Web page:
Phillipsrecently revealed the results of the study on the “Evolution of oral health during the pandemic,” and the results are no surprise, the state of your teeth has a great impact on your self-esteem
A similar study published in the Journal of Community Health Nursing 2006 also found that a person’s self-esteem also had an impact on dental health.
Taking care of your teeth can make you feel good about yourself
The Philips study, published in Business Review follows the oral hygiene and habits and attitude towards oral hygiene of a selection of Romanian people through the past year of the COVID-19 pandemic.
Forced to stay home more than usual and uncertain of the future the study found that people found comfort in improved oral hygiene and since paying more attention to how they took care of their teeth 57% of participants in the study thought they looked better and 70% said they felt that good dental hygiene would give them better opportunities in professional and social situations.
You are less likely to take good care of yourself with you have low self-esteem
Although the results of the Phillips study are no surprise, a 2006 study found that people with low self-esteem were less likely to practice good oral hygiene or good hygiene at all.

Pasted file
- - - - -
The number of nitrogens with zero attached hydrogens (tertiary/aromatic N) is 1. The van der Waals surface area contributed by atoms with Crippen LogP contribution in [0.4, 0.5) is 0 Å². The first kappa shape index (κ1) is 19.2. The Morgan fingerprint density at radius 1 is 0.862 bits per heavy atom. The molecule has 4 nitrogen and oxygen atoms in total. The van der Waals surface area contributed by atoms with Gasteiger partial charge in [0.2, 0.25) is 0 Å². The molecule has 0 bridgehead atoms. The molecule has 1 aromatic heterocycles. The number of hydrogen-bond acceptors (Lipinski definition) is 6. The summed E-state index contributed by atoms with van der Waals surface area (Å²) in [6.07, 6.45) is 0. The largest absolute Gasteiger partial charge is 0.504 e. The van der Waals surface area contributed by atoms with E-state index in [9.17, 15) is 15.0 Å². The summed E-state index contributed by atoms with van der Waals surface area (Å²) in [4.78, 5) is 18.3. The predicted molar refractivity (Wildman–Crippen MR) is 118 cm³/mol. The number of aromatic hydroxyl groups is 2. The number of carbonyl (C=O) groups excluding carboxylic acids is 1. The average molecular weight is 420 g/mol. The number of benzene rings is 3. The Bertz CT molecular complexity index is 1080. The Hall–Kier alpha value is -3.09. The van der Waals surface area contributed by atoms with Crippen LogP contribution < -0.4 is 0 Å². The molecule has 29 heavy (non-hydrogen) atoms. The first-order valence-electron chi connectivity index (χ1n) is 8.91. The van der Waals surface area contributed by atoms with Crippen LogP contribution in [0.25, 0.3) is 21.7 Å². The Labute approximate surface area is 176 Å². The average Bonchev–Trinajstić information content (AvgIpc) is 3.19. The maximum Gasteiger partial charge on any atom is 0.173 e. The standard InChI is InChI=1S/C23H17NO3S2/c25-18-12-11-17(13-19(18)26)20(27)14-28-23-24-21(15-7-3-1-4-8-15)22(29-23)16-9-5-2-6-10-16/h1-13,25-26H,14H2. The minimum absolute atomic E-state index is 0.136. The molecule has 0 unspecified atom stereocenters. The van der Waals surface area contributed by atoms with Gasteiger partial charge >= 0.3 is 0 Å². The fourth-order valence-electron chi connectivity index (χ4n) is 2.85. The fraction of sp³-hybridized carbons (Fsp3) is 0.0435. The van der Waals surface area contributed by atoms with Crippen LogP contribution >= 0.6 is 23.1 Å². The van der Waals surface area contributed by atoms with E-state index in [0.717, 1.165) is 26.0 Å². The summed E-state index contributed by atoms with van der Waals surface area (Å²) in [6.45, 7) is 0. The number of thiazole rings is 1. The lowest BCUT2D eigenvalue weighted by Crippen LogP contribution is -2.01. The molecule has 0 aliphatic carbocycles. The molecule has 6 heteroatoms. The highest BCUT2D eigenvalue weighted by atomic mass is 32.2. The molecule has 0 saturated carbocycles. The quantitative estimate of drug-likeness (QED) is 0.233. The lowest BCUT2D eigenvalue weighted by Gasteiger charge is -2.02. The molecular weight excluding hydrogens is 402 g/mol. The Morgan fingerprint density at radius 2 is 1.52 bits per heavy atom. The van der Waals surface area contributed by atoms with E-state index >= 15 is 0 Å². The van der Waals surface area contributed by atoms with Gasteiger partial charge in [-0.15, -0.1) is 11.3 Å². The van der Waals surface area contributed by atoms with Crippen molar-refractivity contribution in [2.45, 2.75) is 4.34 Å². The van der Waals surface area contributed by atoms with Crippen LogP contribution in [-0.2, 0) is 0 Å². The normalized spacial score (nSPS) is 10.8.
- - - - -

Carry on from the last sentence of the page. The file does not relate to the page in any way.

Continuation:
The study follows the impact of self-esteem on health and found that 53% of participants who admitted to suffering from low self-esteem also acknowledged that they neglected their oral health.
According to Medicinenet, Stress, depression, lack of sleep and low self-esteem are related to bad hygiene in two ways; firstly people who suffer from these conditions are less likely to practice good hygiene and secondly, bad hygiene can contribute to these conditions especially low self-esteem.
Why do good teeth make you feel better about yourself?
The study done by Phillips found that participants were less likely to enter comfortably in social situations or feel confident if they believed their teeth were in a bad condition.
People who did not believe they followed good oral hygiene or that their teeth were healthy were less likely to engage socially while those who believe they had improved their oral health in the past year were more likely to be more confident and outgoing.